UW–Madison houses the oldest rock on Earth
You might not have known Madison is home to a...
Rock Your Mind
Sitting on a box in the University of Wisconsin-Madison’s Geology Museum is a rock. It’s a thin slice, subdued in its color and pattern. It’s not as big, colorful or sparkly as other items on display, but the title above it–“The Oldest Piece of Earth”–certainly catches the eye. While the Jack Hills metaconglomerate, as this rock from western Australia is known, is only three billion years old, the zircon crystals it contains are older, 4.4 billion years old. “These small crystals give us a glimpse of what Earth was like soon after it formed, 4.56 billion years ago,” the exhibit states. Hidden gem, indeed.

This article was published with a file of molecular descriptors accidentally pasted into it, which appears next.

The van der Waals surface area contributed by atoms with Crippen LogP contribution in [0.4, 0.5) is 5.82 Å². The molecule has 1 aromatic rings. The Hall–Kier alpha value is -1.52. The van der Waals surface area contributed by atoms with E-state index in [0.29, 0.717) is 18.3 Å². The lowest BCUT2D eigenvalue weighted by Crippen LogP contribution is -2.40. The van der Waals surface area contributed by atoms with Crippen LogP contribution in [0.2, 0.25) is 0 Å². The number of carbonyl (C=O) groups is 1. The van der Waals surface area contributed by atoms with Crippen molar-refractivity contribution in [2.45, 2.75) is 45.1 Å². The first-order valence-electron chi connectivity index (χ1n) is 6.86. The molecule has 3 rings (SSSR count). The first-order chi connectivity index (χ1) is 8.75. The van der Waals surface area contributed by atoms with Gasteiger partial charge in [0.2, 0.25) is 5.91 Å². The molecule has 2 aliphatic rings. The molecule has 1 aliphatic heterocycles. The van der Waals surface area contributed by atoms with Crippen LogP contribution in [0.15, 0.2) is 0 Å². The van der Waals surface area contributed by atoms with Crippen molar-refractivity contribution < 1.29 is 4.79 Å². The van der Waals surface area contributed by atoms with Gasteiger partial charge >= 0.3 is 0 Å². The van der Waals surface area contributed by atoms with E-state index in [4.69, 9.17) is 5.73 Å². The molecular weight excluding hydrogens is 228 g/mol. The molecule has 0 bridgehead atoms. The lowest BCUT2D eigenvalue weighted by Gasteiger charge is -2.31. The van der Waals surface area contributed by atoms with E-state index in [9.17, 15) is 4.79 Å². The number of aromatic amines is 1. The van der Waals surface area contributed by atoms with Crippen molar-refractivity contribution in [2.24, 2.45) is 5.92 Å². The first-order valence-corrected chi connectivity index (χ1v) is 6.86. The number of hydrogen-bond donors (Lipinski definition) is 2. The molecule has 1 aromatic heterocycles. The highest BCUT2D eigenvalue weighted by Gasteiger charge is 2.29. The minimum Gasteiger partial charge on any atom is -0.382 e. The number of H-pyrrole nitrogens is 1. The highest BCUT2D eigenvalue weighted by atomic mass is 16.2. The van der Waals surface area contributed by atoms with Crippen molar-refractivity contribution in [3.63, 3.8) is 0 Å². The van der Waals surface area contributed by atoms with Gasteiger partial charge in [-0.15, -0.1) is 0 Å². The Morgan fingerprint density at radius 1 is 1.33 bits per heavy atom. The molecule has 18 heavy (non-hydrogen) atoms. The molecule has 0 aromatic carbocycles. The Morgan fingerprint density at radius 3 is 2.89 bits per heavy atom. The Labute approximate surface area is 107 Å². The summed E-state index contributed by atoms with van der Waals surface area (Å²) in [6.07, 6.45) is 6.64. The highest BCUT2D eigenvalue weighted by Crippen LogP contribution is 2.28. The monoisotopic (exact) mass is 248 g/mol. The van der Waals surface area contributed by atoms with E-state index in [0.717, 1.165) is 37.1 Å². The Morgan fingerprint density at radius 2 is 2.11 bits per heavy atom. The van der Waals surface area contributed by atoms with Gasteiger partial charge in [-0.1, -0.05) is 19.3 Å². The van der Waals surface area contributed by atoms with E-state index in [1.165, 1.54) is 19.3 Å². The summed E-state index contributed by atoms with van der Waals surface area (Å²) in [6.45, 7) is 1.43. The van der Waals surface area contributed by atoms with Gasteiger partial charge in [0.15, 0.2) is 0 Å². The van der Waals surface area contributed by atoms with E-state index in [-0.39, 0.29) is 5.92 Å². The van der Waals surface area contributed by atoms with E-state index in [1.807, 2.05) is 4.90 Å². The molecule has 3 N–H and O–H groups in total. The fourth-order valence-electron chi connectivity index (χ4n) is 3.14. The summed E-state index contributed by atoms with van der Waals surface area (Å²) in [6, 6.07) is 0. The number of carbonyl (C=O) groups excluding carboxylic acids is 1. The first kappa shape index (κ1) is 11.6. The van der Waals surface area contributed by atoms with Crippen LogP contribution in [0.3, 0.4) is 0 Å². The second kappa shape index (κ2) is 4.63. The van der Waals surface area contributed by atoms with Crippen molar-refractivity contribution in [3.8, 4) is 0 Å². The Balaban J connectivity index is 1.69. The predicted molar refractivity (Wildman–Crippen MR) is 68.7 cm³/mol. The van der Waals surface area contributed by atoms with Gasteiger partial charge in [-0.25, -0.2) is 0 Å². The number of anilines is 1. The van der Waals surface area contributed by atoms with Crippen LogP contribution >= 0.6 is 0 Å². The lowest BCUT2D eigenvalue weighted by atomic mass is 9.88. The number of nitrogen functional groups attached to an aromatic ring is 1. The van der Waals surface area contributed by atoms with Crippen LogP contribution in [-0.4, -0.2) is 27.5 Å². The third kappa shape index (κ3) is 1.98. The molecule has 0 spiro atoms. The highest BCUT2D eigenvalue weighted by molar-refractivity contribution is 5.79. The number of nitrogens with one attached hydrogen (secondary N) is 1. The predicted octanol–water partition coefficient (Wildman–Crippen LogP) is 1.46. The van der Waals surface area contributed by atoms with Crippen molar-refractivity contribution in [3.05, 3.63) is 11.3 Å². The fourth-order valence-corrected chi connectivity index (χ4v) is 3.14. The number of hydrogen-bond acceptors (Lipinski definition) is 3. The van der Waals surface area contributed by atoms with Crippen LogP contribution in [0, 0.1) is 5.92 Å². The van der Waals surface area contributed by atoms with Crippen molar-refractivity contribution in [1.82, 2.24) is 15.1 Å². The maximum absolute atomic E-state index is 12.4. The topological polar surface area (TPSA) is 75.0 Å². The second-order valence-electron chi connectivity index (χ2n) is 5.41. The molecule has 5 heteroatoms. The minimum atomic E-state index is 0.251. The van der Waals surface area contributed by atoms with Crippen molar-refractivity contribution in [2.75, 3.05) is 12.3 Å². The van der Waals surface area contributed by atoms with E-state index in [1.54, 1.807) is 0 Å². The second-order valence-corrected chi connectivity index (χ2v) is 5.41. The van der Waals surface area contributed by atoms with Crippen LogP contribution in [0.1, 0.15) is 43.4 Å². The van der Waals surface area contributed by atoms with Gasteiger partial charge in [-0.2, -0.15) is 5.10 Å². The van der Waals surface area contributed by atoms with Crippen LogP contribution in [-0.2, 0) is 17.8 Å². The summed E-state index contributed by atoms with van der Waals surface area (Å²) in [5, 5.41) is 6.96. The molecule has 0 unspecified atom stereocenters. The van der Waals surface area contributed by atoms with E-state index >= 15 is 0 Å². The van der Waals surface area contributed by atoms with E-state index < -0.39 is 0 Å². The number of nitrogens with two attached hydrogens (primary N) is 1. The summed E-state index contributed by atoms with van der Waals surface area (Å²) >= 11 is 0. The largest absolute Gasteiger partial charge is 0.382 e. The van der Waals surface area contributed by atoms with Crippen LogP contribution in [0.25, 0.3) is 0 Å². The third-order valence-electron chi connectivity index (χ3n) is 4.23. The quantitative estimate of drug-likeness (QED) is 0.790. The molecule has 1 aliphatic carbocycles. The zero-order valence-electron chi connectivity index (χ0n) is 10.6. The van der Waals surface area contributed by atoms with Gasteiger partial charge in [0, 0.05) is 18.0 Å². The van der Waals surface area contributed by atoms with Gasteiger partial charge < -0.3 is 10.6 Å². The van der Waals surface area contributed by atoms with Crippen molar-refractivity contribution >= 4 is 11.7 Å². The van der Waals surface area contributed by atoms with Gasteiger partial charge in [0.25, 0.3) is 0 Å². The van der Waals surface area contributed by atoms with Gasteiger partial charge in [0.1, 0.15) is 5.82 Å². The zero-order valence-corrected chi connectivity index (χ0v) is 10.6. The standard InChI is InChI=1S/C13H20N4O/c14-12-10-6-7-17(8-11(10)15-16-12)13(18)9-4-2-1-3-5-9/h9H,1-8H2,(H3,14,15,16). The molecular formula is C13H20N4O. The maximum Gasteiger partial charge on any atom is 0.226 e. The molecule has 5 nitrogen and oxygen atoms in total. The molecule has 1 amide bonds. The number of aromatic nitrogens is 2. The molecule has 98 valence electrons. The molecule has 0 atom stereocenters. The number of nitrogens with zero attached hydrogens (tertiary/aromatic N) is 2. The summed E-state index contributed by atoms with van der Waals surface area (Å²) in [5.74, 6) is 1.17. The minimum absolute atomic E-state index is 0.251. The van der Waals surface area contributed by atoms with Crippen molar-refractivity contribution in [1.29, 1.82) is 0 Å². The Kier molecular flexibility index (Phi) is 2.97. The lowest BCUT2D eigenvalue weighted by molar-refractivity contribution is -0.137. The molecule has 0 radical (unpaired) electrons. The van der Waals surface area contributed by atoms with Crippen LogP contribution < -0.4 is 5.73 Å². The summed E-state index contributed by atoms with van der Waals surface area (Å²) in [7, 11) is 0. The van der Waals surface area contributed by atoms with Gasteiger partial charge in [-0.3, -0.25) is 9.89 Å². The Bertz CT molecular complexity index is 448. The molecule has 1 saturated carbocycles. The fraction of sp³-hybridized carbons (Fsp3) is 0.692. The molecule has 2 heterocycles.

The Chazen Museum of Art is filled with treasures. But an underappreciated spot is the Alexander Calder corner. In Gallery X on the third floor of the museum’s new building, you’ll find prints, paintings, sculptures and mobiles made by the renowned 20th century artist who used vibrant colors and bold shapes to create dynamism in two as well as three dimensions.
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